Will Falling Oil & Gas Prices Finally Force a Sell-Off?


Unlike the record setting pace of global energy sector M&A in 2014, those expecting falling commodity prices to spur new records for deal-making in 2015 were, on the whole, disappointed.  2015 started off strong, but in the end, the year will be remembered as a year of hunkering down to wait out the storm.  Commodity price volatility and valuation uncertainties for US E&P companies combined to produce strong headwinds for takeover activity, in spite of the impetus for acquisitions from historically low oil prices.  While the US energy industry saw a number of high profile mega-consolidations, equity markets responded unfavorably to acquisitive E&P companies, and although the first half of 2015 saw record levels of consolidation in the midstream, even that deal flow eventually slowed to a trickle by the end of the second quarter.
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Saudi Arabia: At the Brink of Falling into Economic Quick Sand


For the first time since they became a world oil producing powerhouse, Saudi Arabia is facing intense and challenging pressure simultaneously from several areas that threaten not only the citizenry’s way of life, but its critical role in an increasing hostile region as well as globally.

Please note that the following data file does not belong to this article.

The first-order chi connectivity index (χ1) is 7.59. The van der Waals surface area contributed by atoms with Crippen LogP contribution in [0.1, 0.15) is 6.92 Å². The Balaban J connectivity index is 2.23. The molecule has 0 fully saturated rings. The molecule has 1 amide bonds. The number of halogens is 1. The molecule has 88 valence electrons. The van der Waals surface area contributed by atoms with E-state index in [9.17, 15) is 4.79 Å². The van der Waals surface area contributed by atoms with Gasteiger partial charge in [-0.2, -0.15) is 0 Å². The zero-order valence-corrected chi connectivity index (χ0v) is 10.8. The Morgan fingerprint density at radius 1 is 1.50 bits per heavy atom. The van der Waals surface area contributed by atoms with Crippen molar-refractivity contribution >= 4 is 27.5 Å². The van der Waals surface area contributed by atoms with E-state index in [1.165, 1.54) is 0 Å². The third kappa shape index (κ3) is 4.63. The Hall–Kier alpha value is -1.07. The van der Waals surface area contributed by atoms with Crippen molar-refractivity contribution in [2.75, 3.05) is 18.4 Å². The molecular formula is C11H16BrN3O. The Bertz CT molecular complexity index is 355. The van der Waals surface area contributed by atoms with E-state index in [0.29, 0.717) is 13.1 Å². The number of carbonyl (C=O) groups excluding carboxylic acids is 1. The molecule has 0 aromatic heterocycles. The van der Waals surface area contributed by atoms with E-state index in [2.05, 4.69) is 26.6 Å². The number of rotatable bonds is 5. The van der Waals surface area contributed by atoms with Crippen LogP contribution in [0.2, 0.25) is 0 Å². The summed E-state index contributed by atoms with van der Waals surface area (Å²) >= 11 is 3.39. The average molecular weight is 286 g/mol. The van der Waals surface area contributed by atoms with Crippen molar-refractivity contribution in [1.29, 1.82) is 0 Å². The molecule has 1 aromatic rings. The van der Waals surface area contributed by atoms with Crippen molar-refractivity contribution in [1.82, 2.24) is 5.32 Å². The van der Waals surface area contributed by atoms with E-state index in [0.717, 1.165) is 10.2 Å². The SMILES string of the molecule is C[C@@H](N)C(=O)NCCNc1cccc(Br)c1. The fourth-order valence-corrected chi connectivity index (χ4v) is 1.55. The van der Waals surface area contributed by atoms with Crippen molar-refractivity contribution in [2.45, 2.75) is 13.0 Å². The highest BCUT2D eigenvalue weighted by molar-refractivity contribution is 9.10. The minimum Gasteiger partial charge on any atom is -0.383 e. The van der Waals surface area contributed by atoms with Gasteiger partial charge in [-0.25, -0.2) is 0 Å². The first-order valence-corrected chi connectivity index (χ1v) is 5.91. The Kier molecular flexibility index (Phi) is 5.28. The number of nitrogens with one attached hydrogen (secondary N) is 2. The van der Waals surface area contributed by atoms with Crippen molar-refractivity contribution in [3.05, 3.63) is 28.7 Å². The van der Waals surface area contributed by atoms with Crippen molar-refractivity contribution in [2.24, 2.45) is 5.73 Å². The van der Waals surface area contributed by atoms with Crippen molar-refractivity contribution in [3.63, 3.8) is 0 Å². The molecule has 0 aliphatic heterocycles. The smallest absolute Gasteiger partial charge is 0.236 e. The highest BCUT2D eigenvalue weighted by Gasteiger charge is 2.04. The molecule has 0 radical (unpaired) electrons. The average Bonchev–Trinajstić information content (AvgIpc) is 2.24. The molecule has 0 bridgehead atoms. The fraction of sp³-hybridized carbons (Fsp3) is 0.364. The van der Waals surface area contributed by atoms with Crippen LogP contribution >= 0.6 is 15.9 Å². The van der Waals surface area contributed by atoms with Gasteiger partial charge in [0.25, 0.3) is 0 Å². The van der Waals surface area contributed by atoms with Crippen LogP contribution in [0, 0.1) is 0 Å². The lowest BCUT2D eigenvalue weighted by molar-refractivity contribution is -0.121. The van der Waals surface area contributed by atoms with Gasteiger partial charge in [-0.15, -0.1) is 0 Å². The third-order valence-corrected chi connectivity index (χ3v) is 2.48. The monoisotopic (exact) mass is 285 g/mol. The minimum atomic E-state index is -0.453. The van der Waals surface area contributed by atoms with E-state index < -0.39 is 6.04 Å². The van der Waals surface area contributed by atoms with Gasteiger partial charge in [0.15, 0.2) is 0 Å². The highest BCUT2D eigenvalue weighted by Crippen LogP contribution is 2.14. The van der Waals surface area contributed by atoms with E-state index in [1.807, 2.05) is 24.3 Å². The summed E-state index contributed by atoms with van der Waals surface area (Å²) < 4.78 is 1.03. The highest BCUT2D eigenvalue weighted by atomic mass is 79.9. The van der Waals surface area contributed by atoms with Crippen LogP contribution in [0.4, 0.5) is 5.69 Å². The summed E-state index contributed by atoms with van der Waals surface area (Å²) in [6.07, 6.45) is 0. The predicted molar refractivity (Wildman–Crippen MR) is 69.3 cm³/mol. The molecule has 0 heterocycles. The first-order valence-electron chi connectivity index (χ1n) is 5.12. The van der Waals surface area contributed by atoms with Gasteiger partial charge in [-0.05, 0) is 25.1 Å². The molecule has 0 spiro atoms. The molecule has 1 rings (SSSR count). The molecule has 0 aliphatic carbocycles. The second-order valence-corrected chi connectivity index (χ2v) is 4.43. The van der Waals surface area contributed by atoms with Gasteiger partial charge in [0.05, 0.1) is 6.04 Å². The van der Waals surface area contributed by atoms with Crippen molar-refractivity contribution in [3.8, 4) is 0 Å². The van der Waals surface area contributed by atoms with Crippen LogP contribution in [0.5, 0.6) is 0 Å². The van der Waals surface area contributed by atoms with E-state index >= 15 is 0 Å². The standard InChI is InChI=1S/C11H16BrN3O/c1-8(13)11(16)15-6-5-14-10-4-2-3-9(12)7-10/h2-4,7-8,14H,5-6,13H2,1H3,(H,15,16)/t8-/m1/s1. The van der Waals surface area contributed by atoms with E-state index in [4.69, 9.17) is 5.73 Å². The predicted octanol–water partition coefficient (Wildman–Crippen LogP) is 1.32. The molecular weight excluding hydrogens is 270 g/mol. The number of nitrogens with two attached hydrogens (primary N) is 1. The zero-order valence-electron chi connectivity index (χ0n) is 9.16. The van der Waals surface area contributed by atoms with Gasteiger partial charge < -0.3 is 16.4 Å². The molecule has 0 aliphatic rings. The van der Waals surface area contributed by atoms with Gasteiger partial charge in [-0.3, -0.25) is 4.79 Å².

The dynamics of world energy and the Middle East are changing rapidly and fundamentally. Although the new Saudi leadership has aggressively undertaken measures to meet those challenges, these may be too little, too late.
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Fall Borrowing-Base Redeterminations are Coming… Let the Bidding Begin


Just when U.S. oil prices appeared to have stabilized at $60 per barrel and industry players were acclimating to this “new normal”, recent geo-political and -economic pressures have caused prices again to plummet below $50 a barrel for the first time since early April.
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Asset Sales & Hedge Monetizations – Potential Liquidity Solutions for E&P Companies and their Lenders


The swift and steep decline in oil prices in 2014 coupled with increased lending to the energy sector over the past few years has left many exploration and production (E&P) companies with insufficient cash to fund their operations and repay their debt.  In turn, many of their lenders are holding loans that are either in or close to default and secured by collateral that is significantly less valuable than when these loans were made.  As a result, many E&P companies are exploring ways to raise cash in the near term, not only to continue to operate, but also to appease their lenders.  These companies are increasingly using asset sales and hedge monetizations in order to accomplish these goals.
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